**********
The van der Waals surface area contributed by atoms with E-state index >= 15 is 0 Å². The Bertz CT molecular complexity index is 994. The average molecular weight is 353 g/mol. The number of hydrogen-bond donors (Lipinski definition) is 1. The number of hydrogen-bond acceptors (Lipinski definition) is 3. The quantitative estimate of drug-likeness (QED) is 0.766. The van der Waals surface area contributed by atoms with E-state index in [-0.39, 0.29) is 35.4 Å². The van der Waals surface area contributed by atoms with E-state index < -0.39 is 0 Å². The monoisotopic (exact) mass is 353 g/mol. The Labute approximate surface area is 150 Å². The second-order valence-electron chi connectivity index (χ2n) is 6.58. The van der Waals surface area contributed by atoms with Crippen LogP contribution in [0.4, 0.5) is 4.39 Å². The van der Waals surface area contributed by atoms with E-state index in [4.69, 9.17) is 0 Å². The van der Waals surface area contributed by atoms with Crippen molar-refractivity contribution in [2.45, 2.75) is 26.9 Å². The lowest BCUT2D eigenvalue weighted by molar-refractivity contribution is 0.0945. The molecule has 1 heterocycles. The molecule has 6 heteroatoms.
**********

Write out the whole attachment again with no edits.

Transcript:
The van der Waals surface area contributed by atoms with E-state index >= 15 is 0 Å². The Bertz CT molecular complexity index is 994. The average molecular weight is 353 g/mol. The number of hydrogen-bond donors (Lipinski definition) is 1. The number of hydrogen-bond acceptors (Lipinski definition) is 3. The quantitative estimate of drug-likeness (QED) is 0.766. The van der Waals surface area contributed by atoms with E-state index in [-0.39, 0.29) is 35.4 Å². The van der Waals surface area contributed by atoms with E-state index < -0.39 is 0 Å². The monoisotopic (exact) mass is 353 g/mol. The Labute approximate surface area is 150 Å². The second-order valence-electron chi connectivity index (χ2n) is 6.58. The van der Waals surface area contributed by atoms with Crippen LogP contribution in [0.4, 0.5) is 4.39 Å². The van der Waals surface area contributed by atoms with E-state index in [4.69, 9.17) is 0 Å². The van der Waals surface area contributed by atoms with Crippen molar-refractivity contribution in [2.45, 2.75) is 26.9 Å². The lowest BCUT2D eigenvalue weighted by molar-refractivity contribution is 0.0945. The molecule has 1 heterocycles. The molecule has 6 heteroatoms.